Sam Hulsebus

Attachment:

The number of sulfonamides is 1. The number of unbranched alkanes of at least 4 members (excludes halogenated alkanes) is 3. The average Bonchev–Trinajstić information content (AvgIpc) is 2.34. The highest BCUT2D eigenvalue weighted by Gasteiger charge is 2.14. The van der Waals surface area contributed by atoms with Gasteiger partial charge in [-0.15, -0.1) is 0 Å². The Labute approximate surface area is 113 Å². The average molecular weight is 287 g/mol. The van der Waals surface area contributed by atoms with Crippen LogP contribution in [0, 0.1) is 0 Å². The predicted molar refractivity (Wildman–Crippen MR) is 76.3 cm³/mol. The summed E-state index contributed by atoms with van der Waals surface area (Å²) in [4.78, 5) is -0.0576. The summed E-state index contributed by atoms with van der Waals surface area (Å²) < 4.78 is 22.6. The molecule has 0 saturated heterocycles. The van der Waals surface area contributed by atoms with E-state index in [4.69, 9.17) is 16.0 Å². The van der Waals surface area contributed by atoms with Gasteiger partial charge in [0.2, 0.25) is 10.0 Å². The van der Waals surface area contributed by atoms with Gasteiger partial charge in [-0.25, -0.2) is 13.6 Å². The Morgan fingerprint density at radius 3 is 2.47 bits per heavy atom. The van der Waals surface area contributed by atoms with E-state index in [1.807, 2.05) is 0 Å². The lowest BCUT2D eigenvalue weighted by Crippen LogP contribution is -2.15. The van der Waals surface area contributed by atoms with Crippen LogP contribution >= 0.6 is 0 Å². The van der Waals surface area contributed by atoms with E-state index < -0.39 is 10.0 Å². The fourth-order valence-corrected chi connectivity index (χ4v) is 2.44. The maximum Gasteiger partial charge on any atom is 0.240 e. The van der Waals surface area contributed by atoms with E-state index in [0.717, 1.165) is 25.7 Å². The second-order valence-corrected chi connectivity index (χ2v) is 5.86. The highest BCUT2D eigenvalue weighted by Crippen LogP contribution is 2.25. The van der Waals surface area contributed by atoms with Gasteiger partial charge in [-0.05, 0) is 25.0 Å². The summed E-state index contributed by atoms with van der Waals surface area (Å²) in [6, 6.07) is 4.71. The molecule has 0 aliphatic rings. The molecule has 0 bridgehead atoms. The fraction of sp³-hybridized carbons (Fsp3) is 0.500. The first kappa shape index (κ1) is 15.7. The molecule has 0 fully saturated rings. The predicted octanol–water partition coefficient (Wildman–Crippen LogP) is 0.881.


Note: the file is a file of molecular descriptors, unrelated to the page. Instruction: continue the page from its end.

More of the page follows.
My art exists at the center of architecture, philosophy and abstract expressionism. The organic forms of architects such as Zaha Hadid and Daniel Libeskind drive the formal nature of my works, resulting in an abstract style that exists in a more figurative nature. The muscular and skeletal system of humans and animals are the building block for most of my pieces, due to the complexity and simplicity they offer. Without painters like Jean-Michel Basquiat and Francis Bacon, my style would not be as developed nor as aesthetically powerful. The raw emotion that floods those pieces are the reason I went from developing 3-D space within an architectural realm, to the creation of infinite space within a second dimensional canvas. Each of the paintings represent either a philosophical thought or question, or a memorable experience from my life. It is important to me that a conceptual theme overpowers the body of the work, and once I have established this, I resume a thoughtless and a primally emotional execution of the concept. By destabilizing and neutralizing the thought process, I'm able to ovrercome my own anxieties and bi-polar mania to create a work of art that acts not only as a cryptic diary entry, but also acts as a therapeutic expression of self that can be revealed to potential collectors or buyers. The first piece within the series "important documents from rhubarb" is entitled 'Chicago' or 'Pablo, Diablo, Chicago'. This piece represents my experience in Chicago with my architecture class, where I visited the world renowned architecture firm SOM and was overwhelmingly disappointed that this was my career choice and focus of thought at that point in my life. What made the trip worthwhile, was the experience I had at the cathedral Michael Jordan built, where I witnessed Kanye West's "The Life of Pablo" concert on his Saint Pablo tour. The experience was memorable beyond explanation. The third experience from this trip, which had the most significant impact on me, was the viewing of Pablo Picasso's "Old Guitarist" at The Art Institute of Chicago. I stood in front of the painting for what felt like the most powerful second of my life, and in actuality was closer to an hour. The size of the piece was inspiring, it was not that large, even though in mind, it's scale was the size of a building.
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